In its drive to commercialize a miniature display that can meet the demanding mix of high performance and low cost, Microvision, Inc. today announced it has demonstrated a fully-functional miniature display that uses just three light emitting diodes (LEDs) coupled with a vibrating mirror on a tiny micromechanical chip.
As the user holds a cell-phone-like device near one eye, the tiny display scans a single beam of multi-colored light through a small lens to project a full-color video image of the apparent size and resolution of a notebook or laptop display screen onto the eye. This prototype display represents a major milestone for the company, which believes its unique display can add functionality to such emerging consumer products as handheld wireless devices to gaming systems, portable DVD players and digital cameras.
According to Russell Hannigan, Microvision’s director of business development for advanced products, the unique display platform — with its combination of high-resolution and bright vivid colors — could well become the industry standard for personal displays.
“The annual production volumes for these types of consumer products can reach into the hundreds of millions of units very quickly,” said Hannigan. “We believe the market for miniature displays will grow to tens of millions of units over the next several years, but consumers will want inexpensive devices like mobile handsets and digital cameras to produce high quality images.”
The image quality of the Microvision prototype is exceptional, said Hannigan. “We achieve full Super VGA (SVGA or 800 X 600 lines) resolution and have measured contrast ratios up to 150:1. Color gamut and saturation are already comparable with a very high quality CRT and we expect to see further improvements in performance over the weeks ahead.”
SVGA resolution is an important baseline, said Hannigan, because so much content on the Internet and elsewhere already exists in this format. With a display of a lower resolution, the user must either reformat the content or do a lot of scrolling to look at parts of the image at a time.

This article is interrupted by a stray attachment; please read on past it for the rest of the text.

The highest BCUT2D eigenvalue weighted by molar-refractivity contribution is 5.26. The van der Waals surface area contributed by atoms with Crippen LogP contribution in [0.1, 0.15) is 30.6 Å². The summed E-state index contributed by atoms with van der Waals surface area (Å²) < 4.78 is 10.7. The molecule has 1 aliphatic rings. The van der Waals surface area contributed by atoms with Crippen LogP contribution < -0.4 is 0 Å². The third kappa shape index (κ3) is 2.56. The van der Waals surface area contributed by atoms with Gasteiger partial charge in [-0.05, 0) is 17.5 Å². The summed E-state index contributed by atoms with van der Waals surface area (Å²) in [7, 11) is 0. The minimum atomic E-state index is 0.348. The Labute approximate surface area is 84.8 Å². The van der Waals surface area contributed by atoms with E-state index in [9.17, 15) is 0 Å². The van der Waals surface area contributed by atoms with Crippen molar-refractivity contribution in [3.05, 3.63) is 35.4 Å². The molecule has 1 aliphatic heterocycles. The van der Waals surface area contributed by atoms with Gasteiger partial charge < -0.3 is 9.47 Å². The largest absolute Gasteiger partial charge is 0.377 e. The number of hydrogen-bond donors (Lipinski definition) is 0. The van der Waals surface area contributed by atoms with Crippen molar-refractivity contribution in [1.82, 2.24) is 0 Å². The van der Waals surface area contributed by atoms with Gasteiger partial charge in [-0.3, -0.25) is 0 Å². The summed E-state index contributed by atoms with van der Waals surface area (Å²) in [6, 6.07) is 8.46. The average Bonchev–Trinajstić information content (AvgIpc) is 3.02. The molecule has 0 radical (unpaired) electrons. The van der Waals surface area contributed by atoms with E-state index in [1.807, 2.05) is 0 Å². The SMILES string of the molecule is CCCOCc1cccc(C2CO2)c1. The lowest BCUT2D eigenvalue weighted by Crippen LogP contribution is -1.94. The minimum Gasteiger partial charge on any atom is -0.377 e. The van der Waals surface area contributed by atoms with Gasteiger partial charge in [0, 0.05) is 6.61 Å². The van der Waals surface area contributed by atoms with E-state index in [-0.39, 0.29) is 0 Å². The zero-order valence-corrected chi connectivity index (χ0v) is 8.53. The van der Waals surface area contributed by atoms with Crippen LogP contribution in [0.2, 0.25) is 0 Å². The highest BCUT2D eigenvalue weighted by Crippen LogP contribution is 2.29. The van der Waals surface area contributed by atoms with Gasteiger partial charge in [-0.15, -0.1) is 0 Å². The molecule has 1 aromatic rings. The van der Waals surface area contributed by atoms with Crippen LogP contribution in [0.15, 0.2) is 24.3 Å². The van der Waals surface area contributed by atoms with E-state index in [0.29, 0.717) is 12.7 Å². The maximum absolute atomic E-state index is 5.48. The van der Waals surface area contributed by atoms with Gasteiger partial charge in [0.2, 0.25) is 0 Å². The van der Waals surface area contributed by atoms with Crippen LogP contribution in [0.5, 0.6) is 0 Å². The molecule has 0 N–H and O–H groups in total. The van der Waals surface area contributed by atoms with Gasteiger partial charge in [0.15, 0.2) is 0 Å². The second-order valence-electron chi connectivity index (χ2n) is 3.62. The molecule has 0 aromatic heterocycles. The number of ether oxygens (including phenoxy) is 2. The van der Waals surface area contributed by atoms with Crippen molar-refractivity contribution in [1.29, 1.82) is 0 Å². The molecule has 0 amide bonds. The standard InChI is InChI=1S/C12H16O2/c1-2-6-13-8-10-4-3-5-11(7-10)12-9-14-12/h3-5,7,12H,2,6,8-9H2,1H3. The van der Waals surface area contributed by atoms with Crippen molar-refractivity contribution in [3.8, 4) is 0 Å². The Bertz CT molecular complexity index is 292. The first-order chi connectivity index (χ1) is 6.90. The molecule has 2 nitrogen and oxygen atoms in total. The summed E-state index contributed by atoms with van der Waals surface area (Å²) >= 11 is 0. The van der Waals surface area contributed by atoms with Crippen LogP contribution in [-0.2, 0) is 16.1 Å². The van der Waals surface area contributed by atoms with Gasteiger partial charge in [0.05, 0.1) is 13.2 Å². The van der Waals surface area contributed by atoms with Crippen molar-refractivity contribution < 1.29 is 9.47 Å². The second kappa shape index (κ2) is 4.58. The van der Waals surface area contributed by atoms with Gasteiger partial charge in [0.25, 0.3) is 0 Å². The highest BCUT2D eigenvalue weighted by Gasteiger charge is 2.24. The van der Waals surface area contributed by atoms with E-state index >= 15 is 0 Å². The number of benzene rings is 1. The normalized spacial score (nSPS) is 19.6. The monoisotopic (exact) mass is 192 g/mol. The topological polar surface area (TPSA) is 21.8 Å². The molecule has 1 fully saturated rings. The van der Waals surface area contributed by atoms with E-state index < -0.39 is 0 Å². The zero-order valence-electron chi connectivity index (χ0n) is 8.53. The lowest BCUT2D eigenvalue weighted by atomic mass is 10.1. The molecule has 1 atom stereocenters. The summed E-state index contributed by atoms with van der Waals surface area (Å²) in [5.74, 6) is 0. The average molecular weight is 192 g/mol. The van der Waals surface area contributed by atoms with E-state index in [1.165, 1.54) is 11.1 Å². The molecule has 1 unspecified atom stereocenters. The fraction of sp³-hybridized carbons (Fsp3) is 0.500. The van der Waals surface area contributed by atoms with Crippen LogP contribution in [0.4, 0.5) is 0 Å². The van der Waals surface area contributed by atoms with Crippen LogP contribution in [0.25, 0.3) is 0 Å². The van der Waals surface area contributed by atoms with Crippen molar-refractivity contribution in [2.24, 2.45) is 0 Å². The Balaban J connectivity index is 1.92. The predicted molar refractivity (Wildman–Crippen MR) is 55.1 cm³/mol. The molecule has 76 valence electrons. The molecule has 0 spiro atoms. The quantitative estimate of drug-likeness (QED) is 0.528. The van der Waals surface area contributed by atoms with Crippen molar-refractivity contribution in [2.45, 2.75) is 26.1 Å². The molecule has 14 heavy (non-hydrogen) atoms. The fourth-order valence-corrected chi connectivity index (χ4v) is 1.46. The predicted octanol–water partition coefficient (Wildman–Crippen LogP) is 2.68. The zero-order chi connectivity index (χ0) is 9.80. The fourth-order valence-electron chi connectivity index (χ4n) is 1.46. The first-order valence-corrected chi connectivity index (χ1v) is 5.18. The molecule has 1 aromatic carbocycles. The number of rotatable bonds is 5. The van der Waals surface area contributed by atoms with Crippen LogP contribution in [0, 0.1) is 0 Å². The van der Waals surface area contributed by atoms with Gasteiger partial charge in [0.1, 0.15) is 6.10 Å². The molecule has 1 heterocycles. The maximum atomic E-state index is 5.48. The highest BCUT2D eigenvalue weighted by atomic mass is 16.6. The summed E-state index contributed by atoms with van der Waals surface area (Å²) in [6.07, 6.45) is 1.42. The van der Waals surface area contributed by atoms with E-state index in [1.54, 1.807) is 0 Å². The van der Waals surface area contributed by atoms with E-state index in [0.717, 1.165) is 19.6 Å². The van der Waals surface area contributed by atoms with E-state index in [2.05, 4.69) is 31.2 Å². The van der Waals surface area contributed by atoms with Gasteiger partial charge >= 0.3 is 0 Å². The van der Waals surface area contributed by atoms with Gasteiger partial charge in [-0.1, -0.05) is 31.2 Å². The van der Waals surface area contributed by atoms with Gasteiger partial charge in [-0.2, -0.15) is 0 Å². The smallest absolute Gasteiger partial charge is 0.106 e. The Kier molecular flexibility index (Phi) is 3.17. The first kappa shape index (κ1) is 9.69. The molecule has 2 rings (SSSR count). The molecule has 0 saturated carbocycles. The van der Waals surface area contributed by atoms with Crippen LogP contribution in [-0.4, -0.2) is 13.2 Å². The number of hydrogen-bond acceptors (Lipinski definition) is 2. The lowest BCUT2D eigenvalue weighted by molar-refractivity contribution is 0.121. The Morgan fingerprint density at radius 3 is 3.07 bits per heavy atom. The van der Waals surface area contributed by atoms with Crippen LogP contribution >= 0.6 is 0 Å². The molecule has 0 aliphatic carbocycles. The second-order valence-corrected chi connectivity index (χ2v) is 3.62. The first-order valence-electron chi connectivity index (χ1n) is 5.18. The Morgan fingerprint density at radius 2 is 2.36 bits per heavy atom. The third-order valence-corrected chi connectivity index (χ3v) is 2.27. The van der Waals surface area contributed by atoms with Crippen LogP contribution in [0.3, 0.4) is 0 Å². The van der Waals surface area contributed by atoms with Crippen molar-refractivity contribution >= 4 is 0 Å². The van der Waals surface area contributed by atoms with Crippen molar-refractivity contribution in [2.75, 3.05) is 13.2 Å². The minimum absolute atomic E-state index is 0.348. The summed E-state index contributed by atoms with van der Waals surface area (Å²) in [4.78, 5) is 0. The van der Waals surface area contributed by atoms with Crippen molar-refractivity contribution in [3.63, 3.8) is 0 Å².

Low cost is the other technological advantage represented by the prototype. “We can deliver higher image quality at lower prices than competing miniaturized flat panel displays,” said Hannigan. “Hitting an acceptable price point is going to be key to gaining and keeping share in the cost sensitive consumer electronics space. Ultimately it’s all about pixels per penny.”
Dr Aris Silzars, president of the Society for Information Displays said, “This achievement shows the power of Microvision’s unique MEMS scanning display technology. I’m very impressed with the image quality. The technology offers the emissive and unpixelated qualities that have allowed CRTs to dominate desktop and television markets, while offering the potential of very low costs in a sub-miniature package. I can’t wait to get a 3G cell phone with a Microvision display inside.”
Microvision’s current demonstrator is a key step in developing a display platform suitable for consumer applications. The company will spend the next 18 to 24 months reducing the size, weight, power consumption and, especially, cost of the unique miniature display. The company is working with partners like Taipei’s Walsin Lihwa Corp. to develop techniques to mass-produce the MEMS scanner, and Cree, which produced the LED technology for the device.
“Partnering is a key part of our strategy for bringing this technology to market,” added Hannigan. “We have some very strong technology partners, and we are seeing growing interest from major players in the wireless world and in consumer electronics for a variety of applications — an interest that I expect will build even faster once we show our latest achievement.”
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